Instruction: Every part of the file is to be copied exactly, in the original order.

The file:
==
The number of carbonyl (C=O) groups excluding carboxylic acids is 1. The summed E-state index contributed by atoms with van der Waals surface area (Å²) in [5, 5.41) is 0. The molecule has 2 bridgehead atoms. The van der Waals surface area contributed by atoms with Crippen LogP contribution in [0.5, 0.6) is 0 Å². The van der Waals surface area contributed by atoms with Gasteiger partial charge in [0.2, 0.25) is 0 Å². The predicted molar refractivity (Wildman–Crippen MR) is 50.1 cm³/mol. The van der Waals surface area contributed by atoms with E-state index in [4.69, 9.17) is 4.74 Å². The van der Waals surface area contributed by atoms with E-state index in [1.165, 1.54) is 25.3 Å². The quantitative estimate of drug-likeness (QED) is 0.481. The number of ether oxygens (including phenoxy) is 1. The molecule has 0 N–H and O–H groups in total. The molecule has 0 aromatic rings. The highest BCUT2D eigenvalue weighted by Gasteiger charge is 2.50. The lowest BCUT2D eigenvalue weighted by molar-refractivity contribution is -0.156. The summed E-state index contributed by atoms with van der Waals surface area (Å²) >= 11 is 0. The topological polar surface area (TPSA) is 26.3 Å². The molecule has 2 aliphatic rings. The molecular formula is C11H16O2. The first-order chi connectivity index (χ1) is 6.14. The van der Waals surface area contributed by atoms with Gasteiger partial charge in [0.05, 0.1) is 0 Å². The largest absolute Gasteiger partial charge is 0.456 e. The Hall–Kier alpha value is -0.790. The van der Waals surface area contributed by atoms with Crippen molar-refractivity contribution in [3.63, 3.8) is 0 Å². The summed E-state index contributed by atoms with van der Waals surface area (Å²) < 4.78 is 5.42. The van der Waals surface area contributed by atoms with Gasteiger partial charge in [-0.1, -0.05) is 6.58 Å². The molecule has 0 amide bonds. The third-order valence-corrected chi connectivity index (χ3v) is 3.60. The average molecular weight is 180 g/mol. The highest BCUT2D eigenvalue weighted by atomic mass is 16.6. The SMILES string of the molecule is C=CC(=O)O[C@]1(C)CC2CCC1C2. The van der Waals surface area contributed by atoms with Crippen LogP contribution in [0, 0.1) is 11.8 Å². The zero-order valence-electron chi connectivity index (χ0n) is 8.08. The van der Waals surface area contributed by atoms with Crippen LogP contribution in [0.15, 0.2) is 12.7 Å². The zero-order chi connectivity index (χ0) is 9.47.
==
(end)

The number of carbonyl (C=O) groups excluding carboxylic acids is 1. The summed E-state index contributed by atoms with van der Waals surface area (Å²) in [5, 5.41) is 0. The molecule has 2 bridgehead atoms. The van der Waals surface area contributed by atoms with Crippen LogP contribution in [0.5, 0.6) is 0 Å². The van der Waals surface area contributed by atoms with Gasteiger partial charge in [0.2, 0.25) is 0 Å². The predicted molar refractivity (Wildman–Crippen MR) is 50.1 cm³/mol. The van der Waals surface area contributed by atoms with E-state index in [4.69, 9.17) is 4.74 Å². The van der Waals surface area contributed by atoms with E-state index in [1.165, 1.54) is 25.3 Å². The quantitative estimate of drug-likeness (QED) is 0.481. The number of ether oxygens (including phenoxy) is 1. The molecule has 0 N–H and O–H groups in total. The molecule has 0 aromatic rings. The highest BCUT2D eigenvalue weighted by Gasteiger charge is 2.50. The lowest BCUT2D eigenvalue weighted by molar-refractivity contribution is -0.156. The summed E-state index contributed by atoms with van der Waals surface area (Å²) >= 11 is 0. The topological polar surface area (TPSA) is 26.3 Å². The molecule has 2 aliphatic rings. The molecular formula is C11H16O2. The first-order chi connectivity index (χ1) is 6.14. The van der Waals surface area contributed by atoms with Gasteiger partial charge in [0.05, 0.1) is 0 Å². The largest absolute Gasteiger partial charge is 0.456 e. The Hall–Kier alpha value is -0.790. The van der Waals surface area contributed by atoms with Crippen molar-refractivity contribution in [3.63, 3.8) is 0 Å². The summed E-state index contributed by atoms with van der Waals surface area (Å²) < 4.78 is 5.42. The van der Waals surface area contributed by atoms with Gasteiger partial charge in [-0.1, -0.05) is 6.58 Å². The molecule has 0 amide bonds. The third-order valence-corrected chi connectivity index (χ3v) is 3.60. The average molecular weight is 180 g/mol. The highest BCUT2D eigenvalue weighted by atomic mass is 16.6. The SMILES string of the molecule is C=CC(=O)O[C@]1(C)CC2CCC1C2. The van der Waals surface area contributed by atoms with Crippen LogP contribution in [0, 0.1) is 11.8 Å². The zero-order valence-electron chi connectivity index (χ0n) is 8.08. The van der Waals surface area contributed by atoms with Crippen LogP contribution in [0.15, 0.2) is 12.7 Å². The zero-order chi connectivity index (χ0) is 9.47.